The Truth Behind 5 Common Myths About HIIT

High-intensity interval training or HIIT can deliver impressive fitness gains, but it's important to know the truth behind some common HIIT misconceptions. (Image: ferrantraite/Vetta/Getty Images)

You've probably heard again and again that high-intensity interval training (HIIT) gets people amazing results in fat loss and fitness training. For the uninitiated, HIIT pairs high-intensity exercise intervals with low- to moderate-intensity exercise recovery phases.

HIIT has earned its spot as a here-to-stay fitness trend. But as with many other popular fitness and nutrition trends (such as CrossFit or the paleo diet), there are plenty of myths out there about HIIT. Make sure you don't fall victim to any of these misconceptions.

Myth 1: Everyone Can Do a HIIT Workout

Just like you would not run a marathon — or even a half-marathon — without training, you also probably shouldn't go all out on your very first HIIT workout.

"Beginning with HIIT may increase the chance for injury and muscle soreness," wrote Len Kravitz, PhD, professor at the University of New Mexico and Micah Zuhl, assistant professor at the Central Michigan University, in a 2012 Idea Fit article on endurance training.

It's important to start any new exercise program carefully. Begin with low-intensity aerobic exercise until you can run for 30 consecutive minutes at a moderate intensity before trying HIIT, Kravitz and Zuhl advise.

Myth 2: HIIT and SMIT Are the Same Thing

Many people are actually doing supramaximal interval training (SMIT) and mistakenly calling it HIIT. HIIT involves performing high-intensity exercise intervals, interspersed with low- to moderate-intensity exercise. SMIT, by contrast, involves performing all-out bursts of exercise, interspersed with full rest periods, or no activity.

Confusion and mislabeling aside, SMIT could be a more effective training method. A 2013 study published in the European Journal of Sport Science looked at the endurance and sprint benefits of high-intensity and supramaximal interval training. The researchers found that SMIT led to greater improvements in performance than HIIT or continuous running. SMIT also provided the greatest benefits for physically active people, especially for women.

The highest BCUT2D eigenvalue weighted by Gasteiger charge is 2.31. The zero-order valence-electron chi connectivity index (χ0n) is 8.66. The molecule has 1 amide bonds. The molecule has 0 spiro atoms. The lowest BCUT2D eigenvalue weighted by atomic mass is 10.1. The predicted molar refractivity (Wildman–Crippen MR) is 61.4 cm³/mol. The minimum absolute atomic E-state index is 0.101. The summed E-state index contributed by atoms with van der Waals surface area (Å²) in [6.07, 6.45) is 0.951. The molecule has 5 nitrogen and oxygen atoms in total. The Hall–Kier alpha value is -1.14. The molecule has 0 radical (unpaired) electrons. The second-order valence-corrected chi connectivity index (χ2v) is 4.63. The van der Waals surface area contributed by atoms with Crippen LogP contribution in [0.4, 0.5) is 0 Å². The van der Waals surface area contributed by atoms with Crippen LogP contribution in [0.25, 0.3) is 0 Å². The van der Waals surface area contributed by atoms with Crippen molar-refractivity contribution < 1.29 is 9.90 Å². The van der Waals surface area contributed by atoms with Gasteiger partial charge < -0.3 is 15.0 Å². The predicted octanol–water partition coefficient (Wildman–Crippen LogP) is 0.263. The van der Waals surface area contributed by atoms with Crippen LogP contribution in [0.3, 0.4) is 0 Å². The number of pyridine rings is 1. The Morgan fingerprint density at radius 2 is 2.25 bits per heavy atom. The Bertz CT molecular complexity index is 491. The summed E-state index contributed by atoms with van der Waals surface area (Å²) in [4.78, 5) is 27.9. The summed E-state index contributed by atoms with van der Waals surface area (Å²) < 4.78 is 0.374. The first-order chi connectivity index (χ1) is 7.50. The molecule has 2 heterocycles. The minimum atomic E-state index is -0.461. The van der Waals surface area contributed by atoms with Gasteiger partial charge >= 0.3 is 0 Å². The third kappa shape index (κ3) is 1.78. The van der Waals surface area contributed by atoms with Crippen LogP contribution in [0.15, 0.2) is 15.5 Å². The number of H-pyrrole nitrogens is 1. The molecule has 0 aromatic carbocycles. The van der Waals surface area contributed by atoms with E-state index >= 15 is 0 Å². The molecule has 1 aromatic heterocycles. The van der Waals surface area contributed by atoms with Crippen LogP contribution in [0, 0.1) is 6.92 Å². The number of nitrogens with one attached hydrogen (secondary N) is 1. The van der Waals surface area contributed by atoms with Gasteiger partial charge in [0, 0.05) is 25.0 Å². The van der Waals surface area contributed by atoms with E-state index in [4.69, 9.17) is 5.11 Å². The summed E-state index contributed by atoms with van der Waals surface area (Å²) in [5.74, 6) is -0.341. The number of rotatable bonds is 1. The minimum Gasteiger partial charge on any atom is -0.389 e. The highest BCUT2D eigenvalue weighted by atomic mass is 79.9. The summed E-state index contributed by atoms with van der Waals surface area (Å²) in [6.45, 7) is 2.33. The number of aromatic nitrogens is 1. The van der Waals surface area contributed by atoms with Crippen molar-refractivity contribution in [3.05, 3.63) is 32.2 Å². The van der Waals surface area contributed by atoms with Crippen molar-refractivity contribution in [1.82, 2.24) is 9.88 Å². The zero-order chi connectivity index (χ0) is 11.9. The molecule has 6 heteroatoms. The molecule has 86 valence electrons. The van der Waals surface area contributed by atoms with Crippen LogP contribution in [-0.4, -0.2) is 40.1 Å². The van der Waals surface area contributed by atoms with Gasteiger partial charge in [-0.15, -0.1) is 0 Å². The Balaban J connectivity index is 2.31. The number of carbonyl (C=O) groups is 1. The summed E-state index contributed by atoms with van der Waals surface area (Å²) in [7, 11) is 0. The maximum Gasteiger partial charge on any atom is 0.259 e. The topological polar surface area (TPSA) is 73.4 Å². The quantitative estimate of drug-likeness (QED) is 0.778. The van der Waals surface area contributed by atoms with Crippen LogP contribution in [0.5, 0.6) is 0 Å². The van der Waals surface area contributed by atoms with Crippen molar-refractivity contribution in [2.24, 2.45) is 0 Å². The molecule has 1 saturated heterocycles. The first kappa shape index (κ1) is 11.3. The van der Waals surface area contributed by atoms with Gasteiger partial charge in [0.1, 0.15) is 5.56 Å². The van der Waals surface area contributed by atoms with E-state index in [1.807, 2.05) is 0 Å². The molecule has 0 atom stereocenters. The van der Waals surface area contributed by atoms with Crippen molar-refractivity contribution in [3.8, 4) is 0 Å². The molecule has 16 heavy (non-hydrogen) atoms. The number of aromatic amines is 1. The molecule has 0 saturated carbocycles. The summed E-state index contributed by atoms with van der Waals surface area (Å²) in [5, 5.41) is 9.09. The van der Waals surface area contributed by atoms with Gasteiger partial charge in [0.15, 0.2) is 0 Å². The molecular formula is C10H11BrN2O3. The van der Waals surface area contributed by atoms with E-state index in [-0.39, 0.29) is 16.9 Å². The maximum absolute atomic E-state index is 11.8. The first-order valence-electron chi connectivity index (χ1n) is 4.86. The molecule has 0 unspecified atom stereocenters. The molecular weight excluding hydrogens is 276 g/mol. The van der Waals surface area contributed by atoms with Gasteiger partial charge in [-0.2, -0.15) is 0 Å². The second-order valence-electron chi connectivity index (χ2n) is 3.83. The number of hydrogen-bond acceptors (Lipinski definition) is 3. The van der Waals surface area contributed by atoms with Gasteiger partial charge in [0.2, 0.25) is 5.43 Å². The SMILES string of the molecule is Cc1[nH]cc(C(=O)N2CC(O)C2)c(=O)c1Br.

You can't always do SMIT training, as your body will become adapted to the type of stimulus, making your effort less effective. Plus, you're also more likely to lose interest when you're doing the same type of conditioning. That's where HIIT comes in. Try incorporating both SMIT and HIIT training to make your workouts more comprehensive, effective and interesting.

Myth 3: HIIT Is the Only Workout You Need to Lose Weight

A well-designed strength-training program can significantly increase strength, power, athletic performance and physical appearance. But what many people don't realize is the importance of muscle in the fat-loss process.

Put simply, muscle is metabolically active tissue, as it is the physical place in your body where fat is burned (i.e. used as energy). The more lean muscle tissue you have, the more calories/fat you'll burn throughout the day, even while you sleep ─ because more muscle tissue requires more energy.

Your body is like your car: If you put a bigger motor in your car, you'll burn more fuel while driving. With this analogy in mind, having more muscle will help make your interval training efforts more effective by helping you burn more calories. This is why strength training and maintaining muscle with proper training and eating strategies is absolutely critical for fat loss. The winning workout plan combines interval training with a comprehensive strength-training plan.

Myth 4: More HIIT Is Always Better

Like the name suggests, high-intensity interval training is intense and pushes your body hard, so it's important to allow for plenty of recovery time between workouts. You don't want to do too much throughout the week. Using high-intensity interval training three times per week will give you the best results while limiting the risk of injury.

Myth 5: HIIT Is Better Than Steady State Cardio

With the popularity of high-intensity interval training, the standard 30-minutes of steady-state aerobic training seems to have fallen out of favor with some fitness fans. Steady-state cardio is often demonized for interfering with and even killing muscle gains from strength training.

However, a small August 2012 study published in the International Journal of Sports Medicine found that adding low-impact aerobic exercise, such as cycling, will not jeopardize gains in strength or muscle size. And, of course, cardio training increases your aerobic fitness. Light to moderate cardio is a great method to use on recovery days — between the more intense anaerobic interval training days.

Keep in mind it's important to add variety and diversity to your workout routine. Each type of training — strength training, high-intensity, supramaximal and steady-state cardio — have their unique benefits and limitations. Using only one of them is like eating only fruits and no vegetables.

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